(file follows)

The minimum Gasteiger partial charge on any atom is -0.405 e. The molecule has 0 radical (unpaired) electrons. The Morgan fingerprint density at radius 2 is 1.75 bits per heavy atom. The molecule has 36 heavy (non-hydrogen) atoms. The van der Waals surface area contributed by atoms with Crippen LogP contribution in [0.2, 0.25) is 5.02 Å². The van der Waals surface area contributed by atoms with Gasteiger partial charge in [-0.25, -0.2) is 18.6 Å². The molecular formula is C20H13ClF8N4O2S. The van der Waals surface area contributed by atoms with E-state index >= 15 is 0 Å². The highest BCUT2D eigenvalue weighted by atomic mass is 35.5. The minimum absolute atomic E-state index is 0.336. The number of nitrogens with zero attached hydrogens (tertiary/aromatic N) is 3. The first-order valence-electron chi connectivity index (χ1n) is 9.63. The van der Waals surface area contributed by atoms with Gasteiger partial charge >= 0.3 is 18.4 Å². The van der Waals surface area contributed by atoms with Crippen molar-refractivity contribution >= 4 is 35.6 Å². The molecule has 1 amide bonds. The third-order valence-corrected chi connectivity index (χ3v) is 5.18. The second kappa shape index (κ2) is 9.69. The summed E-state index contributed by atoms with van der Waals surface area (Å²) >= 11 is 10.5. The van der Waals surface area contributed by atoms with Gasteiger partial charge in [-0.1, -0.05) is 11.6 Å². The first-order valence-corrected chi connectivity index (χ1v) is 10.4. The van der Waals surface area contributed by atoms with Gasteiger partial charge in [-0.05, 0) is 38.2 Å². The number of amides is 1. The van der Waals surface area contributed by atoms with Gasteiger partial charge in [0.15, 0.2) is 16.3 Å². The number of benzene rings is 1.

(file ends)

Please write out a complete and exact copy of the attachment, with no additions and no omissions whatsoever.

The minimum Gasteiger partial charge on any atom is -0.405 e. The molecule has 0 radical (unpaired) electrons. The Morgan fingerprint density at radius 2 is 1.75 bits per heavy atom. The molecule has 36 heavy (non-hydrogen) atoms. The van der Waals surface area contributed by atoms with Crippen LogP contribution in [0.2, 0.25) is 5.02 Å². The van der Waals surface area contributed by atoms with Gasteiger partial charge in [-0.25, -0.2) is 18.6 Å². The molecular formula is C20H13ClF8N4O2S. The van der Waals surface area contributed by atoms with E-state index >= 15 is 0 Å². The highest BCUT2D eigenvalue weighted by atomic mass is 35.5. The minimum absolute atomic E-state index is 0.336. The number of nitrogens with zero attached hydrogens (tertiary/aromatic N) is 3. The first-order valence-electron chi connectivity index (χ1n) is 9.63. The van der Waals surface area contributed by atoms with Gasteiger partial charge >= 0.3 is 18.4 Å². The van der Waals surface area contributed by atoms with Crippen molar-refractivity contribution >= 4 is 35.6 Å². The molecule has 1 amide bonds. The third-order valence-corrected chi connectivity index (χ3v) is 5.18. The second kappa shape index (κ2) is 9.69. The summed E-state index contributed by atoms with van der Waals surface area (Å²) >= 11 is 10.5. The van der Waals surface area contributed by atoms with Gasteiger partial charge in [-0.1, -0.05) is 11.6 Å². The first-order valence-corrected chi connectivity index (χ1v) is 10.4. The van der Waals surface area contributed by atoms with Gasteiger partial charge in [-0.05, 0) is 38.2 Å². The number of amides is 1. The van der Waals surface area contributed by atoms with Gasteiger partial charge in [0.15, 0.2) is 16.3 Å². The number of benzene rings is 1.